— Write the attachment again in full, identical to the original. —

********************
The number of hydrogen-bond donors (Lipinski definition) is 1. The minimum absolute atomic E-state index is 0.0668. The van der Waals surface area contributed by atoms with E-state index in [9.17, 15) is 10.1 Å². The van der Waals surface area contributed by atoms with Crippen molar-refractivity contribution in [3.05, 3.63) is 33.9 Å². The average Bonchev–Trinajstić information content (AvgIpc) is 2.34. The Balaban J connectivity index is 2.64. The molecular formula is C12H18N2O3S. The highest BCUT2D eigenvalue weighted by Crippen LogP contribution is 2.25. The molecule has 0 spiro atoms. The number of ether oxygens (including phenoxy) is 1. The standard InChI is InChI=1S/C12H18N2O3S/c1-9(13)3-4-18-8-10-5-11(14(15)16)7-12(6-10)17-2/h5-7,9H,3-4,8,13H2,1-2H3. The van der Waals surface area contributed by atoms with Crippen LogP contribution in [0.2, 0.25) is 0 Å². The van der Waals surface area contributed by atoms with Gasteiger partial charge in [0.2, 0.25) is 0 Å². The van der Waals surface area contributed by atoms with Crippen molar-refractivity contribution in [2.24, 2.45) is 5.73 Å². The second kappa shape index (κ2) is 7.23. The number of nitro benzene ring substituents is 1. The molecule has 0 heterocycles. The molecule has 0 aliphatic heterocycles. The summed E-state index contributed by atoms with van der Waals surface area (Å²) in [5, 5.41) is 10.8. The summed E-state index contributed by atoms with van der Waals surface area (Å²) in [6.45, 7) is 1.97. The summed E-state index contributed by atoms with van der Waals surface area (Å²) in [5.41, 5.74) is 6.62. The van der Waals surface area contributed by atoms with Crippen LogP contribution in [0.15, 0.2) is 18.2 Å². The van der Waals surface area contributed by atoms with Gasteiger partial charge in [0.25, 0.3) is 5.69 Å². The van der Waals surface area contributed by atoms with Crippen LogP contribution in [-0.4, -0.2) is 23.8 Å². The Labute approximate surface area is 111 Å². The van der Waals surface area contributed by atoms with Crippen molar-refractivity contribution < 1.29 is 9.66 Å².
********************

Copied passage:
The number of hydrogen-bond donors (Lipinski definition) is 1. The minimum absolute atomic E-state index is 0.0668. The van der Waals surface area contributed by atoms with E-state index in [9.17, 15) is 10.1 Å². The van der Waals surface area contributed by atoms with Crippen molar-refractivity contribution in [3.05, 3.63) is 33.9 Å². The average Bonchev–Trinajstić information content (AvgIpc) is 2.34. The Balaban J connectivity index is 2.64. The molecular formula is C12H18N2O3S. The highest BCUT2D eigenvalue weighted by Crippen LogP contribution is 2.25. The molecule has 0 spiro atoms. The number of ether oxygens (including phenoxy) is 1. The standard InChI is InChI=1S/C12H18N2O3S/c1-9(13)3-4-18-8-10-5-11(14(15)16)7-12(6-10)17-2/h5-7,9H,3-4,8,13H2,1-2H3. The van der Waals surface area contributed by atoms with Crippen LogP contribution in [0.2, 0.25) is 0 Å². The van der Waals surface area contributed by atoms with Gasteiger partial charge in [0.2, 0.25) is 0 Å². The van der Waals surface area contributed by atoms with Crippen molar-refractivity contribution in [2.24, 2.45) is 5.73 Å². The second kappa shape index (κ2) is 7.23. The number of nitro benzene ring substituents is 1. The molecule has 0 heterocycles. The molecule has 0 aliphatic heterocycles. The summed E-state index contributed by atoms with van der Waals surface area (Å²) in [5, 5.41) is 10.8. The summed E-state index contributed by atoms with van der Waals surface area (Å²) in [6.45, 7) is 1.97. The summed E-state index contributed by atoms with van der Waals surface area (Å²) in [5.41, 5.74) is 6.62. The van der Waals surface area contributed by atoms with Crippen LogP contribution in [0.15, 0.2) is 18.2 Å². The van der Waals surface area contributed by atoms with Gasteiger partial charge in [0.25, 0.3) is 5.69 Å². The van der Waals surface area contributed by atoms with Crippen LogP contribution in [-0.4, -0.2) is 23.8 Å². The Labute approximate surface area is 111 Å². The van der Waals surface area contributed by atoms with Crippen molar-refractivity contribution < 1.29 is 9.66 Å².